Did you Know that THC actually mimics a Natural Brain chemical called Anandamide?
In the late 1980s, receptors were found in the brain for THC (tetrahydrocannabinol), the primary psychoactive component in marijuana. But since THC doesn’t naturally occur in the body, the presence of these receptors puzzled scientists. The mystery was solved a few years later with the discovery of arachidonylethanolamide, later called anandamide.
Anandamide is a neurotransmitter produced in the brain that binds to the THC receptors. It’s been called the “bliss molecule,” aptly named after ananda, the Sanskrit word for “joy, bliss, or happiness.” It is considered an endocannabinoid — a substance produced in the body that binds to cannabinoid receptors.
Anandamide is a lipid mediator that acts as an endogenous ligand of CB1 receptors. These receptors are also the primary molecular target responsible for the pharmacological effects of Δ9-tetrahydrocannabinol, the psychoactive ingredient in Cannabis sativa. Several studies demonstrate that anandamide exerts an overall modulatory effect on the brain reward circuitry. Several reports suggest its involvement in the addiction-producing actions of other abused drugs, and it can also act as a behavioral reinforcer in animal models of drug abuse.
A study at the University of Calgary compared a group of genetically happy humans with rodents that had been injected with the same rogue gene, finding both mice and men had higher levels of anandamide and a greater ability to extinguish fear based memories.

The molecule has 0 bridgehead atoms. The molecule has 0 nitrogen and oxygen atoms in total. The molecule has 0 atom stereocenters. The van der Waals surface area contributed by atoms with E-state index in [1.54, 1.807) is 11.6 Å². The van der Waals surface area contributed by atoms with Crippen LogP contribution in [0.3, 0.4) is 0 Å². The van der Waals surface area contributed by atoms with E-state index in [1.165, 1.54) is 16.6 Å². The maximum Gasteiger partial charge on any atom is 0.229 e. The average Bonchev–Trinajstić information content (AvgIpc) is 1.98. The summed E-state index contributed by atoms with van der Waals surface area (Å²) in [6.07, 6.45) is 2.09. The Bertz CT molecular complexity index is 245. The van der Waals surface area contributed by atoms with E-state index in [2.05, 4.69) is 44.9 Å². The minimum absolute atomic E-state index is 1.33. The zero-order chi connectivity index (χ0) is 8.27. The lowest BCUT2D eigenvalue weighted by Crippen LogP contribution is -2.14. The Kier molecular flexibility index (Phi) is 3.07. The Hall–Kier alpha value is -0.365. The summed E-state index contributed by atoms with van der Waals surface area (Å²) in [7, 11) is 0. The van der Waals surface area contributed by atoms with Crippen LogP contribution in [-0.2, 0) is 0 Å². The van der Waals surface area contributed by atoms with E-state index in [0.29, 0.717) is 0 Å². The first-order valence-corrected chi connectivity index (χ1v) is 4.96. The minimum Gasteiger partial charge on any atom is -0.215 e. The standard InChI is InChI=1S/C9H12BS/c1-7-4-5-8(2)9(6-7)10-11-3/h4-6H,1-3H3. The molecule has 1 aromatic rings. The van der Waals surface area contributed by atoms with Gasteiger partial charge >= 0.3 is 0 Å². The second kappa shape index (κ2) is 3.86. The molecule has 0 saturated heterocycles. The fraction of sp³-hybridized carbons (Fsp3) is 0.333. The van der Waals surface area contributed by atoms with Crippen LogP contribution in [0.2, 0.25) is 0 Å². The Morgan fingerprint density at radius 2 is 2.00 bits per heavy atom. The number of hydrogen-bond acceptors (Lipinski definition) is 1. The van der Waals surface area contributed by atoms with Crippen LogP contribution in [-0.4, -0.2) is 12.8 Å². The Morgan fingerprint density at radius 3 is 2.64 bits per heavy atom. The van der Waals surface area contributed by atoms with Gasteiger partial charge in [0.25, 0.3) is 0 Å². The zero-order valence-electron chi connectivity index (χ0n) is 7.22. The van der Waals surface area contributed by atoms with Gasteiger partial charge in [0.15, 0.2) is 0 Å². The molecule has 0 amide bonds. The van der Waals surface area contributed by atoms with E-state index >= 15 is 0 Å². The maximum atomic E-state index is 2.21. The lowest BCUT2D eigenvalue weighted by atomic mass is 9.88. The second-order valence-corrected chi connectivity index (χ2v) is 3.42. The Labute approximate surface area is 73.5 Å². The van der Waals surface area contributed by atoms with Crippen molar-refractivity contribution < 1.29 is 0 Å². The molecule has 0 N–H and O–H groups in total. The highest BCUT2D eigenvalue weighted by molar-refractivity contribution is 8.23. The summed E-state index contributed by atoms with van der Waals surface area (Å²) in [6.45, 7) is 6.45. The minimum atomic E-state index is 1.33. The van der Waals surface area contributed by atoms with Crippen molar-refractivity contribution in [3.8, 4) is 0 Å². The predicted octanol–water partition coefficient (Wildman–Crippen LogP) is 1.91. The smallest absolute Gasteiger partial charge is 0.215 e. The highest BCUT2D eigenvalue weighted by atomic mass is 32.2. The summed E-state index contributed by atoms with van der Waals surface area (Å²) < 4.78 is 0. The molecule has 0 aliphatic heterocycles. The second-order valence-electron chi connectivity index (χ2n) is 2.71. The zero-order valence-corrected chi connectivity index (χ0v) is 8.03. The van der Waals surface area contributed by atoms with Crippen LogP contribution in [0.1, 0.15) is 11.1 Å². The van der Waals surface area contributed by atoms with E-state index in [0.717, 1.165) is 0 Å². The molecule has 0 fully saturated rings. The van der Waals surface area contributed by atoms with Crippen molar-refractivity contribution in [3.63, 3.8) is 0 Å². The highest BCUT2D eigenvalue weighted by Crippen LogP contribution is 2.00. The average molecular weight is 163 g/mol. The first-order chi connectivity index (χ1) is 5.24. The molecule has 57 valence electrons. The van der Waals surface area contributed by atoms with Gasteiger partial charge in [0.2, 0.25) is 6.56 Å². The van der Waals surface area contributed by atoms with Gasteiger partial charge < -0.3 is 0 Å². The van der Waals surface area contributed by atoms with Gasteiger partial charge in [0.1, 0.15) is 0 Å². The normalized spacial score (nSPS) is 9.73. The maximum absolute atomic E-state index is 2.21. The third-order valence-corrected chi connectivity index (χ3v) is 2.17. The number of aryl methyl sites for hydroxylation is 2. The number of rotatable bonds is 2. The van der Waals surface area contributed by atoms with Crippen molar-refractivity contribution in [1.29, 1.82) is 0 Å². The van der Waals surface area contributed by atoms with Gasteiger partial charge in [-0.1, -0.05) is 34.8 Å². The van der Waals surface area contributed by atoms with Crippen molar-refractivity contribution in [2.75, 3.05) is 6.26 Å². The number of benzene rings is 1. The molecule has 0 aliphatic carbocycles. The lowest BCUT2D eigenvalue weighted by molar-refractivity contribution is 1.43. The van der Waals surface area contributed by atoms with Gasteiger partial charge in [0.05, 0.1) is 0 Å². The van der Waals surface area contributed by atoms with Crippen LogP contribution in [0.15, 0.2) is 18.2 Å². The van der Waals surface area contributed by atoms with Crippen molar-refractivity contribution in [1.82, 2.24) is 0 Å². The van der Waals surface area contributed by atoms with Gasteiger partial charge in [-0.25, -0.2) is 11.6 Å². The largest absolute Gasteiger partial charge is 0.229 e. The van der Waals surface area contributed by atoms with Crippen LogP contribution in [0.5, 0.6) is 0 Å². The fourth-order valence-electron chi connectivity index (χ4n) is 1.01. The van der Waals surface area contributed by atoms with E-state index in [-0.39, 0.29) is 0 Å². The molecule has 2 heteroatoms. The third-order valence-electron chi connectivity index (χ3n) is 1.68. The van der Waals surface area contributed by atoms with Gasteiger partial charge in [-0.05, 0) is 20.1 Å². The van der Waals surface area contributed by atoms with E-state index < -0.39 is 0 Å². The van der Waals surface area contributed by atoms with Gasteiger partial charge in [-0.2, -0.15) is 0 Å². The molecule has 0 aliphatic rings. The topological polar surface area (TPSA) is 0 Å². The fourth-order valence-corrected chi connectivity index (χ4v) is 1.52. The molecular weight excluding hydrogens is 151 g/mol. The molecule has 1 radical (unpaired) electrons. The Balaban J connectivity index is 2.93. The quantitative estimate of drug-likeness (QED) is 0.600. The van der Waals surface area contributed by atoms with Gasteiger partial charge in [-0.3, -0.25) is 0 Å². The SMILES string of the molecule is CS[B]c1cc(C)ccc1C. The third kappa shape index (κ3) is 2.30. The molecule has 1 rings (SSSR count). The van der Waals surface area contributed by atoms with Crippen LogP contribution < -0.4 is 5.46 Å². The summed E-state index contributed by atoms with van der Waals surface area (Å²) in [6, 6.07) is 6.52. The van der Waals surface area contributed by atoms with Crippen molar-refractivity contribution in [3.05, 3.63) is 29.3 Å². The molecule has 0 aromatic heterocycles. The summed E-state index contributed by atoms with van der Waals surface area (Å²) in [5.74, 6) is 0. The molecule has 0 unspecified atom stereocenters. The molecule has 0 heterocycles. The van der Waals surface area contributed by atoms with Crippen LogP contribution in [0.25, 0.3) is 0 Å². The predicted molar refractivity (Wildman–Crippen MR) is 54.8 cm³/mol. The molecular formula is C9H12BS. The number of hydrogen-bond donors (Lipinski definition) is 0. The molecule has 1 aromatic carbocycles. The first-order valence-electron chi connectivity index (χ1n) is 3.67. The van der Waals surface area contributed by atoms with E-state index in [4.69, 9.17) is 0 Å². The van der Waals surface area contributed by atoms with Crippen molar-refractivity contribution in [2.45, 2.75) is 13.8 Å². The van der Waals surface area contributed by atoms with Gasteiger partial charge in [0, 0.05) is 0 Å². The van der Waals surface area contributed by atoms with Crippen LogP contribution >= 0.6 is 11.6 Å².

Both groups shared greater connectivity between the cognitive planning centre, the prefrontal cortex, and the amygdala, the part of the brain responsible for remembering emotions, in particular fear. The implication being that better communication between these two key centres leads to lower anxiety levels and increased emotional stability.
Effects of Anandamide
Anandamide’s effects can occur in either the central or peripheral nervous system. These distinct effects are mediated primarily by CB1 cannabinoid receptors in the central nervous system, and CB2 cannabinoid receptors in the periphery. (2) The latter are mainly involved in functions of the immune system. Anandamide has many effects in the body, including appetite regulation, reward, cell regulation, memory, pain relief, and mood. Because CB1 and CB2 receptors are so widespread, it is possible that anandamide has more effects on the body that have not yet been discovered.